October 06, 2005
Why we left

The Chronicle does a poll about the Rita evacuation.


If a Category 4 hurricane had a bead on Houston, 62 percent would leave a slightly higher percentage than actually did flee ahead of Rita, according to the poll.

[...]

"You would have thought that people who had spent more than 10 hours on the road, would say, 'This is crazy, I won't do it again,' " said Bob Stein of Rice University, who conducted the poll along with Richard Murray of the University of Houston. "When the hurricane doesn't hit and doesn't do a lot of damage, people reconsider evacuating. But people don't have any regrets."

The poll is consistent with official estimates that about 2.5 million people left the area, Stein said.

About 70 percent of those who left were afraid of the storm fearing for their safety from wind and flooding as Rita seemed poised for a near-direct hit. Only one in five listed evacuation orders as the primary motivation for taking flight, according to the poll of residents in Harris and seven adjacent counties.


Yep, that's why we left. And yes, we'd do it again.

Sixty-two percent of people living in Rita evacuation areas left, compared with 42 percent not living in those areas.

But Stein said his analysis of poll responses showed that people who left non-evacuation zones feared the hurricane's effects slightly more than those who left more vulnerable areas.

"If you were in an evacuation zone you accept that risk and don't assess it as very high," he said. People who live in Galveston, for example, may accept higher risks in exchange for enjoying the island city's seaside amenities.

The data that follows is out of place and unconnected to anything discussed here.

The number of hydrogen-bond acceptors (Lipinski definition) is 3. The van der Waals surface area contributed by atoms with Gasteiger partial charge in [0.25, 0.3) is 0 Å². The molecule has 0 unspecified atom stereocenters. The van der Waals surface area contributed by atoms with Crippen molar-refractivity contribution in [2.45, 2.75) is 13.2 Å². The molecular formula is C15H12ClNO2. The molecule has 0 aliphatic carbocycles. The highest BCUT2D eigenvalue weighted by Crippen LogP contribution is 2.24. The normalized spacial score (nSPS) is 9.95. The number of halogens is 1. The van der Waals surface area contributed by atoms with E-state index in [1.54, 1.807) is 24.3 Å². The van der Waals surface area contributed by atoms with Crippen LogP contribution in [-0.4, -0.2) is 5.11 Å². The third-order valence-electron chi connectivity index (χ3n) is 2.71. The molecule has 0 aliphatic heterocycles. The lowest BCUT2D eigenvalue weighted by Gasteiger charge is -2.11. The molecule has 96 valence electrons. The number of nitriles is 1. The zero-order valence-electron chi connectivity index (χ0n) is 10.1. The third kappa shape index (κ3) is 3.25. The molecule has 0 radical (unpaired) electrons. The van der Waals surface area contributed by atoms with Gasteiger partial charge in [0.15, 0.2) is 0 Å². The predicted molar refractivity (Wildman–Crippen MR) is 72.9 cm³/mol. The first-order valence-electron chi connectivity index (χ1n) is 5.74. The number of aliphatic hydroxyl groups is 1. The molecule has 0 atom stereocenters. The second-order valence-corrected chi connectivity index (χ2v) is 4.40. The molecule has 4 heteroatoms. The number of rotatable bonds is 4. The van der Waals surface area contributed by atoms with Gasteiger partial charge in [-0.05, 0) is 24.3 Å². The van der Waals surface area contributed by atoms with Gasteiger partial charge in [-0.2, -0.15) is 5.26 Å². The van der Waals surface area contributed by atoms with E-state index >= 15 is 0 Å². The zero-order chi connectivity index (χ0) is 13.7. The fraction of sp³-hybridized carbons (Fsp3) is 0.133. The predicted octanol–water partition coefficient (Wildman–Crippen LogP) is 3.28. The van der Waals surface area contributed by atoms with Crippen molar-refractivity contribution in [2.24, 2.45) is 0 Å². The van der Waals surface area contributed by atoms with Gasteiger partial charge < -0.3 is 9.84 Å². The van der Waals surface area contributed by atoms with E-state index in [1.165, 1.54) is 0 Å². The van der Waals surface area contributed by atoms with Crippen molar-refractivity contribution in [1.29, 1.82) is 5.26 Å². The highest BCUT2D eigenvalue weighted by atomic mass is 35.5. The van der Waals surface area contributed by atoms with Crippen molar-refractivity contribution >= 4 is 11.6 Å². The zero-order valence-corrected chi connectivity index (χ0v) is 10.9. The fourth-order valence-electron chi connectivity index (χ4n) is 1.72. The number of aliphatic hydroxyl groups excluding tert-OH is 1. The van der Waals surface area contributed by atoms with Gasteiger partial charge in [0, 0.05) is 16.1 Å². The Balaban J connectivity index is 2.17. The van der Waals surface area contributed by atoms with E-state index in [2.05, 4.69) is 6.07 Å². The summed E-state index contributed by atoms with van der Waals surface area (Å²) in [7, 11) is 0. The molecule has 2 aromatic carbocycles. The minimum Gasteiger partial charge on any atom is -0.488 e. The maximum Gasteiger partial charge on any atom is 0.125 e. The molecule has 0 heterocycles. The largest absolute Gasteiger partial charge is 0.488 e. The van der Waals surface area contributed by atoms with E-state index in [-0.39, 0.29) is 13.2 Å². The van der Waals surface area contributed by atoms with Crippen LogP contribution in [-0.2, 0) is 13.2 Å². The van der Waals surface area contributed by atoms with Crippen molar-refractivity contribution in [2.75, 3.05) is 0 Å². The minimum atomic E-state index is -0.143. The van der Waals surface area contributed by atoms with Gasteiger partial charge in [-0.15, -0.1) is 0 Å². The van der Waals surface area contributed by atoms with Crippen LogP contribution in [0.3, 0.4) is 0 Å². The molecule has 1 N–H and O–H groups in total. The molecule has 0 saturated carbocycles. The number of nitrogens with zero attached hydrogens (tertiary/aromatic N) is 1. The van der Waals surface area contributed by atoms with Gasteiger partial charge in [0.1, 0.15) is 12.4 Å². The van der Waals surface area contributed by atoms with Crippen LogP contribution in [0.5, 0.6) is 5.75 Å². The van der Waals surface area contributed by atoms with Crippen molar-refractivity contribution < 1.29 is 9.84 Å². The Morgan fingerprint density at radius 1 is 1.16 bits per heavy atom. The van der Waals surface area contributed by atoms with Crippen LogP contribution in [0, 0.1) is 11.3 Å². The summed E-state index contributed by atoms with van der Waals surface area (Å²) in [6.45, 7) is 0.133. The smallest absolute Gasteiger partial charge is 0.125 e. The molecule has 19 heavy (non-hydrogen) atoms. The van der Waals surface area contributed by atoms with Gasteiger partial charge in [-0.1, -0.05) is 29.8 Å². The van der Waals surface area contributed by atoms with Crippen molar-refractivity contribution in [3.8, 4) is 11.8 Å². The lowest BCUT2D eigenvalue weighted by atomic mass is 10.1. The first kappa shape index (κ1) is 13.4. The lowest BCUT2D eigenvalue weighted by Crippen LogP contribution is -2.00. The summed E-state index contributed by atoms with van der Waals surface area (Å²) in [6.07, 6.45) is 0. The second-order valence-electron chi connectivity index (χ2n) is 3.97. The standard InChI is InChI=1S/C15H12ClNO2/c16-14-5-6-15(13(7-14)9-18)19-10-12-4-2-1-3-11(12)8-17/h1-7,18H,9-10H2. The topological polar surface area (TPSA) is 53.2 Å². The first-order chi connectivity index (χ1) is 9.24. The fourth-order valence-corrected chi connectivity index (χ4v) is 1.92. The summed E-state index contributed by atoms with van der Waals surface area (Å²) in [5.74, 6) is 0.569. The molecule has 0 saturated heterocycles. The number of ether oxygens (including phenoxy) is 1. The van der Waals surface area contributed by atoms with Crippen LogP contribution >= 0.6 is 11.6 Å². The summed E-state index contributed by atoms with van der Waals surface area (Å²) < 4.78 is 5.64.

Officials requested residents in storm surge areas to leave their homes on Wednesday, Sept. 21. About a third who evacuated heeded the warning then and hit the road.


That evening's forecast, the most ominous of the week, brought a larger response: More than half who evacuated left Thursday.

Almost half of the evacuees said they stayed in caravans of more than one car, a factor that likely contributed to the traffic congestion. Thirty percent who said they left with three companions or fewer a group that could have fit into most cars left in multiple vehicles, according to the poll.

"People in the most vulnerable areas clearly anticipated their cars, like their homes, would be at risk," Stein said. "It's suggestive of people taking their cars, not because they had a lot of people to protect, but because they were taking their second-most valuable possession."

Half of the evacuees headed for small towns in Texas. Dallas and Austin were the next-most popular destinations.


So most people left on Thursday, many of them went to Dallas, and many of them were in multi-car caravans. Yeah, that would explain why traffic sucked.

Bottom line, as I've said before: Any reevaluation of the evacuation plan must take into account the fact that more people will leave than you expect. Take any approach you want to that problem, from staging the evacuation differently to opening contraflow lanes more quickly to trying to convince some people to not leave, but expect the roads to be fuller than you think.